Given the interest at present in the apparent shift to the Left in the leadership and running of the Labour Party, I thought this retread of a post from Thursday 8 October 2009 has incidental interest.
There was a strange symmetry in the Daily Mail today in two stories concerning sons of that once great city, Liverpool. One concerned a Mr. James Larkin Jones, better known as Jack Jones, boss of the TGWU the Transport and General Workers Union in its heyday of power, who has now been identified as being in the pay of the Soviet KGB, and a source of information and advice to it.
The other is a Mr. Curtis Aloysius Warren, who has been convicted in Jersey of alleged sundry crimes, and will spend some more time in prison. Jack tried to corner the market in political influence over government, Curtis (aka “Cocky”) tried to corner the cannabis market in Jersey to take advantage of the relatively high prices there. Both were and are men of their time, from whom we have much to learn.
It has always puzzled me why the KGB and the Soviets failed to realise that most of their informers did not actually need paying, and in fact a golden marketing opportunity was lost. If like many Arts and similar organisations they had set up a “Friends” or “Patrons” membership, many of the furthest Left of Britain would have formed an orderly queue to join.
For example had there been a “Friends of the Lubyanka” there might have been Premium Friends, entitled to personal tours of the detention facilities, and invited to vodka binges with the chiefs, Senior Friends, given courses in interrogation techniques to sharpen up their committee skills, and basic Friends, who would get newsletters, the occasion cut price tickets for this and that, and priority bookings for open days.
As so many of the potential members are still alive, I will refrain from naming names, but you can have fun making your own guesses.
Jack Jones life was in parallel with my family in my father’s generation, and it was their view, all fellow Scousers, many in ordinary jobs, including dock work, that so far as the working class and the docks were concerned he was a disaster. During a period of major and rapid change in the 1960’s and later, with the containerisation of shipping, developments in communications, and the rapid rise of competition in Europe and beyond, he led his union in entirely the wrong direction.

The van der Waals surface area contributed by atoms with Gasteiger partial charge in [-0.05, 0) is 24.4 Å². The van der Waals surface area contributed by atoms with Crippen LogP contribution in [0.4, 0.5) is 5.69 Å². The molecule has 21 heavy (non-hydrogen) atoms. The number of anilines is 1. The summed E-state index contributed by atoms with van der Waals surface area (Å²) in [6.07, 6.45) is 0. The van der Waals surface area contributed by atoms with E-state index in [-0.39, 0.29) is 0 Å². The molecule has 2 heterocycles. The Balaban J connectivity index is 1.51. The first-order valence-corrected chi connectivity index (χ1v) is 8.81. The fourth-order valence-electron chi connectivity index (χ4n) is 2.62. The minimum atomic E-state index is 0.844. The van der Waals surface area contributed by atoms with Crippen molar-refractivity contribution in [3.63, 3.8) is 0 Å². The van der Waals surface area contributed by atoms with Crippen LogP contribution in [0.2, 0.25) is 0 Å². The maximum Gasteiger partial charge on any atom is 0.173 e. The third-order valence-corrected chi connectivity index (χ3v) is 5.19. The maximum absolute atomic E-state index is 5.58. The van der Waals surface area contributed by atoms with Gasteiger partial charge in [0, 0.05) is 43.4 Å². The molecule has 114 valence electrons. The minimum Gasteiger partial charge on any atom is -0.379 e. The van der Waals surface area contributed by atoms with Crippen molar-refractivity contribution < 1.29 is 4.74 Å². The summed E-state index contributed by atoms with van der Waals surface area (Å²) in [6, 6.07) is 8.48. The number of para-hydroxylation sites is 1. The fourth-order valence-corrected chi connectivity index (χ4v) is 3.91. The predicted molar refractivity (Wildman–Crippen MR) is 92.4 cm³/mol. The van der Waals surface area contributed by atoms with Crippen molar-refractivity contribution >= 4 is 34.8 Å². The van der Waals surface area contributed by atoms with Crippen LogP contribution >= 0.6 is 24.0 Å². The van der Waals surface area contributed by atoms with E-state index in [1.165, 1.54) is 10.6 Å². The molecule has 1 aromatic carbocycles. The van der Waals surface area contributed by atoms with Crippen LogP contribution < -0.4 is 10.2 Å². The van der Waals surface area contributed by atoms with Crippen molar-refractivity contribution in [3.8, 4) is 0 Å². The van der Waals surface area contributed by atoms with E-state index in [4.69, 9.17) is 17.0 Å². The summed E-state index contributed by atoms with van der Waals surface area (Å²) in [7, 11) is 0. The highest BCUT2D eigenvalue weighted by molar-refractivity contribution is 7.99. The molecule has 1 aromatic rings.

In association with Hugh Scanlon of the AEW, Amalgamated Engineering Union, who also resolutely impeded progress and investment in much of the engineering industry.
Their Soviet inspired ideas of mega planning of state controlled large industrial units, contributed much to the distortions and obstacles to development of most of the industry and commerce which had the potential for the future.
It was they as much as anyone who ensured that a large proportion of the investment money in the private sector that was available went into financial and property speculation. Whilst Jones and Scanlon, with others held the reins over government and private investment in industry and transport, there was no point in investing in the British “Mittelstand”.
Hugh Scanlon later accepted a peerage. Jack Jones on the other hand refused both a knighthood and a peerage, but I wonder if he ever ranked as a Colonel in the KGB?
Mr Warren, on the other hand, is an entrepreneur of the modern age. He has been engaged in globalised trade, has been active in offshore locations, and no doubt has invested his profits in a way that has legitimately minimised tax and other liabilities with the help of advisers. The difficulty is that his trading has been in products that are illegal in some places, but not in others.
In the mid 19th Century some of Britain’s great commercial personages did exactly that, and ended up with peerages, great estates, and often titles. Mr. Warren seems to have erred over the detail. Perhaps he should have thought of political contributions.
His application of force has differed little from some of those magnates of the past, and indeed some of Mr. Jone’s or Mr. Scanlon’s more fervent followers, who were not shy of physical threats and action, indeed for some it was almost routine.
In essence Mr. Jones and Mr. Warren are both Scousers of their time, on the make one way or another, and to hell with the critics. After all it takes one to know one.
Now who else is a Scouser fascinated with money and power?
Purely out of academic interest, of course.